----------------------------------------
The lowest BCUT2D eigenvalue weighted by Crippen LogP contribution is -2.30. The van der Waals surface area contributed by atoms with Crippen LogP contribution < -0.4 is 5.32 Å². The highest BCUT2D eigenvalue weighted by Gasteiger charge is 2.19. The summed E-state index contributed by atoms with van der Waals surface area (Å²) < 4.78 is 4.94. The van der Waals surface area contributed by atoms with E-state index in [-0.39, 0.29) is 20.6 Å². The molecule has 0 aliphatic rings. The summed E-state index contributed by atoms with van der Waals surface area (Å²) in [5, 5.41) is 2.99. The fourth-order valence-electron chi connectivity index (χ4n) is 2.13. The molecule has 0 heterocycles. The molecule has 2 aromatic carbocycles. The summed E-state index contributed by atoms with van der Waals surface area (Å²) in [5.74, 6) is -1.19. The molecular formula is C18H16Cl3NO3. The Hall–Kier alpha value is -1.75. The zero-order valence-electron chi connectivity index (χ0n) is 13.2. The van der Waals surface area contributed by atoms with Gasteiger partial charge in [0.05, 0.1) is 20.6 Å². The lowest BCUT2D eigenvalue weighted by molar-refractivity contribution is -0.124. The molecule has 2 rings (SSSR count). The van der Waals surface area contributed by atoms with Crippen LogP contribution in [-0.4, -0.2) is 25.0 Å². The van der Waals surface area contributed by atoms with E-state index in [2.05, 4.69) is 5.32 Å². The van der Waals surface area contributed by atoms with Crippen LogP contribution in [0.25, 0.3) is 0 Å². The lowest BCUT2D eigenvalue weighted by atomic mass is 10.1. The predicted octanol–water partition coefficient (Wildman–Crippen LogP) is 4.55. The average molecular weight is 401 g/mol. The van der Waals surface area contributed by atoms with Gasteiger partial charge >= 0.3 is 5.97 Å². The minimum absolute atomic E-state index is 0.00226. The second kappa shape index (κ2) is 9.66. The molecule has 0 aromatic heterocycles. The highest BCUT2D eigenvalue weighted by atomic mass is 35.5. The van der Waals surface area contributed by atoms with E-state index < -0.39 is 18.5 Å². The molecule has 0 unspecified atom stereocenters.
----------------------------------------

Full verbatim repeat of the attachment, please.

The lowest BCUT2D eigenvalue weighted by Crippen LogP contribution is -2.30. The van der Waals surface area contributed by atoms with Crippen LogP contribution < -0.4 is 5.32 Å². The highest BCUT2D eigenvalue weighted by Gasteiger charge is 2.19. The summed E-state index contributed by atoms with van der Waals surface area (Å²) < 4.78 is 4.94. The van der Waals surface area contributed by atoms with E-state index in [-0.39, 0.29) is 20.6 Å². The molecule has 0 aliphatic rings. The summed E-state index contributed by atoms with van der Waals surface area (Å²) in [5, 5.41) is 2.99. The fourth-order valence-electron chi connectivity index (χ4n) is 2.13. The molecule has 0 heterocycles. The molecule has 2 aromatic carbocycles. The summed E-state index contributed by atoms with van der Waals surface area (Å²) in [5.74, 6) is -1.19. The molecular formula is C18H16Cl3NO3. The Hall–Kier alpha value is -1.75. The zero-order valence-electron chi connectivity index (χ0n) is 13.2. The van der Waals surface area contributed by atoms with Gasteiger partial charge in [0.05, 0.1) is 20.6 Å². The lowest BCUT2D eigenvalue weighted by molar-refractivity contribution is -0.124. The molecule has 2 rings (SSSR count). The van der Waals surface area contributed by atoms with Crippen LogP contribution in [-0.4, -0.2) is 25.0 Å². The van der Waals surface area contributed by atoms with E-state index in [2.05, 4.69) is 5.32 Å². The van der Waals surface area contributed by atoms with Crippen LogP contribution in [0.25, 0.3) is 0 Å². The lowest BCUT2D eigenvalue weighted by atomic mass is 10.1. The predicted octanol–water partition coefficient (Wildman–Crippen LogP) is 4.55. The average molecular weight is 401 g/mol. The van der Waals surface area contributed by atoms with Gasteiger partial charge >= 0.3 is 5.97 Å². The minimum absolute atomic E-state index is 0.00226. The second kappa shape index (κ2) is 9.66. The molecule has 0 aromatic heterocycles. The highest BCUT2D eigenvalue weighted by atomic mass is 35.5. The van der Waals surface area contributed by atoms with E-state index < -0.39 is 18.5 Å². The molecule has 0 unspecified atom stereocenters.